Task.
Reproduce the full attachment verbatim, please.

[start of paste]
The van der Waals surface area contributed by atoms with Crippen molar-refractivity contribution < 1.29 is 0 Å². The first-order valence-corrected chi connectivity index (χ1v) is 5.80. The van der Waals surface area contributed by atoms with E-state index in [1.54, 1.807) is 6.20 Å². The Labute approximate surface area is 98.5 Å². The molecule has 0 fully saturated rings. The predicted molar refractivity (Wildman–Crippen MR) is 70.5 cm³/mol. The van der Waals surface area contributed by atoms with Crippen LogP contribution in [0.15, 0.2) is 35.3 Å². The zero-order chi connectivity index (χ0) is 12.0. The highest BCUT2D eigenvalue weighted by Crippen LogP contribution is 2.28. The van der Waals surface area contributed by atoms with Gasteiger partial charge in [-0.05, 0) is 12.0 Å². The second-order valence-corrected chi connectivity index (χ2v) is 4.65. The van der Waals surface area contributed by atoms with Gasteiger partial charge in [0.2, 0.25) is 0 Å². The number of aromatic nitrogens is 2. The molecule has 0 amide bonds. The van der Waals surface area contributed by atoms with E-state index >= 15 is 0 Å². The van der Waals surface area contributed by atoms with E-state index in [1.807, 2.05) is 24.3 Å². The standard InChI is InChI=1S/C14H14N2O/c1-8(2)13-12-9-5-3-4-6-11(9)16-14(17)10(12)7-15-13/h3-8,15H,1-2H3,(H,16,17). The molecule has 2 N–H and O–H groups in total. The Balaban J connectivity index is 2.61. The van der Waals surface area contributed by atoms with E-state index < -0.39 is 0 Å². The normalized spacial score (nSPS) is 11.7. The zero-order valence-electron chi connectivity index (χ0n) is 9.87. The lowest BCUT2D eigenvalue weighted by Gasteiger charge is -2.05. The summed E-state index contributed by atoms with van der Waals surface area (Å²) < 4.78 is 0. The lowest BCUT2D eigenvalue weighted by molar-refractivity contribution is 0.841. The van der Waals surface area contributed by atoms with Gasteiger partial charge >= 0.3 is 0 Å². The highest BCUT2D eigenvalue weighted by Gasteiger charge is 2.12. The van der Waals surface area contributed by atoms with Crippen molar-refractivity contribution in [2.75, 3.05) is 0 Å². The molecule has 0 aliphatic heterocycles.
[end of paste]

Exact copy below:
The van der Waals surface area contributed by atoms with Crippen molar-refractivity contribution < 1.29 is 0 Å². The first-order valence-corrected chi connectivity index (χ1v) is 5.80. The van der Waals surface area contributed by atoms with E-state index in [1.54, 1.807) is 6.20 Å². The Labute approximate surface area is 98.5 Å². The molecule has 0 fully saturated rings. The predicted molar refractivity (Wildman–Crippen MR) is 70.5 cm³/mol. The van der Waals surface area contributed by atoms with Crippen LogP contribution in [0.15, 0.2) is 35.3 Å². The zero-order chi connectivity index (χ0) is 12.0. The highest BCUT2D eigenvalue weighted by Crippen LogP contribution is 2.28. The van der Waals surface area contributed by atoms with Gasteiger partial charge in [-0.05, 0) is 12.0 Å². The second-order valence-corrected chi connectivity index (χ2v) is 4.65. The van der Waals surface area contributed by atoms with Gasteiger partial charge in [0.2, 0.25) is 0 Å². The number of aromatic nitrogens is 2. The molecule has 0 amide bonds. The van der Waals surface area contributed by atoms with E-state index >= 15 is 0 Å². The van der Waals surface area contributed by atoms with E-state index in [1.807, 2.05) is 24.3 Å². The standard InChI is InChI=1S/C14H14N2O/c1-8(2)13-12-9-5-3-4-6-11(9)16-14(17)10(12)7-15-13/h3-8,15H,1-2H3,(H,16,17). The molecule has 2 N–H and O–H groups in total. The Balaban J connectivity index is 2.61. The van der Waals surface area contributed by atoms with E-state index < -0.39 is 0 Å². The normalized spacial score (nSPS) is 11.7. The zero-order valence-electron chi connectivity index (χ0n) is 9.87. The lowest BCUT2D eigenvalue weighted by Gasteiger charge is -2.05. The summed E-state index contributed by atoms with van der Waals surface area (Å²) < 4.78 is 0. The lowest BCUT2D eigenvalue weighted by molar-refractivity contribution is 0.841. The van der Waals surface area contributed by atoms with Gasteiger partial charge >= 0.3 is 0 Å². The highest BCUT2D eigenvalue weighted by Gasteiger charge is 2.12. The van der Waals surface area contributed by atoms with Crippen molar-refractivity contribution in [2.75, 3.05) is 0 Å². The molecule has 0 aliphatic heterocycles.